This original ethnographic research explores the relationship between the HIV/AIDS epidemic and the rights-based struggles of sexual minorities in contemporary India. Sex workers, gay men, and transgender people became visible in the Indian public sphere in the mid-1980s when the rise of HIV/AIDS became a frightening issue. The Indian state started to fold these groups into national HIV/AIDS policies as 'high-risk' groups in an attempt to create an effective response to the epidemic. Lakkimsetti argues that over time the crisis of HIV/AIDS effectively transformed the relationship between sexual minorities and the state from one that was focused on juridical exclusion to one of inclusion.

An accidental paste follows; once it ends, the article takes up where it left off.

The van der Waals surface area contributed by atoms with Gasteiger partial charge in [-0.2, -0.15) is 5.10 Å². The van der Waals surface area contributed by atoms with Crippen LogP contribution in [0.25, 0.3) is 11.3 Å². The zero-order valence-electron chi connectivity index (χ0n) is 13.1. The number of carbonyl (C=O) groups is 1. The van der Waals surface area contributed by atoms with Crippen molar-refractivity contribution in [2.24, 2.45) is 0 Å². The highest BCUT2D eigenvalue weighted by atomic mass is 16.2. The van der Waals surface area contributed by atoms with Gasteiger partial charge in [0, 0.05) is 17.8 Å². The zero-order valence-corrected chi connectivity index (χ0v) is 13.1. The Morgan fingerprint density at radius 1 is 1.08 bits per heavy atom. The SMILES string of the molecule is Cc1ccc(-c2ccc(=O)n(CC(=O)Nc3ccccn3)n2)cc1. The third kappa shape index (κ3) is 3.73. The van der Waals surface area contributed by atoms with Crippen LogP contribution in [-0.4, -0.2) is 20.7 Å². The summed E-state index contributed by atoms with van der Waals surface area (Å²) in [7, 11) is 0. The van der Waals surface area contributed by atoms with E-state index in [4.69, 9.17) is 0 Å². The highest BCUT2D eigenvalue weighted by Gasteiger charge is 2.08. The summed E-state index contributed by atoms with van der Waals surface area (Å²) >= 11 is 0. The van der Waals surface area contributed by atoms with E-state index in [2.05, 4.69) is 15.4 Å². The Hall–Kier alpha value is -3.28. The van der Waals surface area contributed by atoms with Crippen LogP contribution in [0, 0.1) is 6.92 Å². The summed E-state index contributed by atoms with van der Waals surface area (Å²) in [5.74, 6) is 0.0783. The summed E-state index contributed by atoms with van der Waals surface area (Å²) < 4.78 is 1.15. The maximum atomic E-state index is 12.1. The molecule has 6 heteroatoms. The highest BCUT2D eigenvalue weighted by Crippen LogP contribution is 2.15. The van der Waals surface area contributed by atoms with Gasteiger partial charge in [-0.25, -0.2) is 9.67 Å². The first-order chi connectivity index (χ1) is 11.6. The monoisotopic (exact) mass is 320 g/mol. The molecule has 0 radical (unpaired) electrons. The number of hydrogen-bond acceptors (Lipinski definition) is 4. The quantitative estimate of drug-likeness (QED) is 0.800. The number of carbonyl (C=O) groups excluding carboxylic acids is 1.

Also issued in print: 2020.
Bibliography, etc. Note
Includes bibliographical references and index.
Source of Description
Description based on online resource; title from home page (viewed on August 3, 2020).